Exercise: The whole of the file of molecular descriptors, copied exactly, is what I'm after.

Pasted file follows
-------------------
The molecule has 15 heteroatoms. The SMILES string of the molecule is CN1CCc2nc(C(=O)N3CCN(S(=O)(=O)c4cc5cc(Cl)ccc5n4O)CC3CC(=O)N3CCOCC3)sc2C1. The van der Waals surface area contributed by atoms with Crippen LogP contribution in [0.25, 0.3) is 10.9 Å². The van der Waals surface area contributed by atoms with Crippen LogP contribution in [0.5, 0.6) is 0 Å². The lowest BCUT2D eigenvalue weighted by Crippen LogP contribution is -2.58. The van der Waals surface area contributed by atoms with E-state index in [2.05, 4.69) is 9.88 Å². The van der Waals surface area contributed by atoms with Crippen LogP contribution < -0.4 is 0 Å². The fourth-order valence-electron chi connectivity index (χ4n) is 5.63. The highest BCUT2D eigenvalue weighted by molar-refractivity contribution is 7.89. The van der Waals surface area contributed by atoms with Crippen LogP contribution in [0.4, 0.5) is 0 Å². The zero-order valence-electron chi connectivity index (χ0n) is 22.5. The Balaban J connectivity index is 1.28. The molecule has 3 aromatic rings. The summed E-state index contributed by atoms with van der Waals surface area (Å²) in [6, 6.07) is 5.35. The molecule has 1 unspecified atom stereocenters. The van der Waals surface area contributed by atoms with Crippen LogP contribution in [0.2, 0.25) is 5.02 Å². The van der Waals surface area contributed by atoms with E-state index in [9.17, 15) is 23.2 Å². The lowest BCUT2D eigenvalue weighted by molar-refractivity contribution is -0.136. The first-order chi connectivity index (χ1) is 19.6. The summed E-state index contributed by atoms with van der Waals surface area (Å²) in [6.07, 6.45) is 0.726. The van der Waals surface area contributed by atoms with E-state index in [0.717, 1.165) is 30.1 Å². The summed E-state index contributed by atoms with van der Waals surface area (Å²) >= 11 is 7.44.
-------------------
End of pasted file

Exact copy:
The molecule has 15 heteroatoms. The SMILES string of the molecule is CN1CCc2nc(C(=O)N3CCN(S(=O)(=O)c4cc5cc(Cl)ccc5n4O)CC3CC(=O)N3CCOCC3)sc2C1. The van der Waals surface area contributed by atoms with Crippen LogP contribution in [0.25, 0.3) is 10.9 Å². The van der Waals surface area contributed by atoms with Crippen LogP contribution in [0.5, 0.6) is 0 Å². The lowest BCUT2D eigenvalue weighted by Crippen LogP contribution is -2.58. The van der Waals surface area contributed by atoms with E-state index in [2.05, 4.69) is 9.88 Å². The van der Waals surface area contributed by atoms with Crippen LogP contribution < -0.4 is 0 Å². The fourth-order valence-electron chi connectivity index (χ4n) is 5.63. The highest BCUT2D eigenvalue weighted by molar-refractivity contribution is 7.89. The van der Waals surface area contributed by atoms with Crippen LogP contribution in [0.4, 0.5) is 0 Å². The zero-order valence-electron chi connectivity index (χ0n) is 22.5. The Balaban J connectivity index is 1.28. The molecule has 3 aromatic rings. The summed E-state index contributed by atoms with van der Waals surface area (Å²) in [6, 6.07) is 5.35. The molecule has 1 unspecified atom stereocenters. The van der Waals surface area contributed by atoms with Crippen LogP contribution in [0.2, 0.25) is 5.02 Å². The van der Waals surface area contributed by atoms with E-state index in [9.17, 15) is 23.2 Å². The lowest BCUT2D eigenvalue weighted by molar-refractivity contribution is -0.136. The first-order chi connectivity index (χ1) is 19.6. The summed E-state index contributed by atoms with van der Waals surface area (Å²) in [6.07, 6.45) is 0.726. The van der Waals surface area contributed by atoms with E-state index in [0.717, 1.165) is 30.1 Å². The summed E-state index contributed by atoms with van der Waals surface area (Å²) >= 11 is 7.44.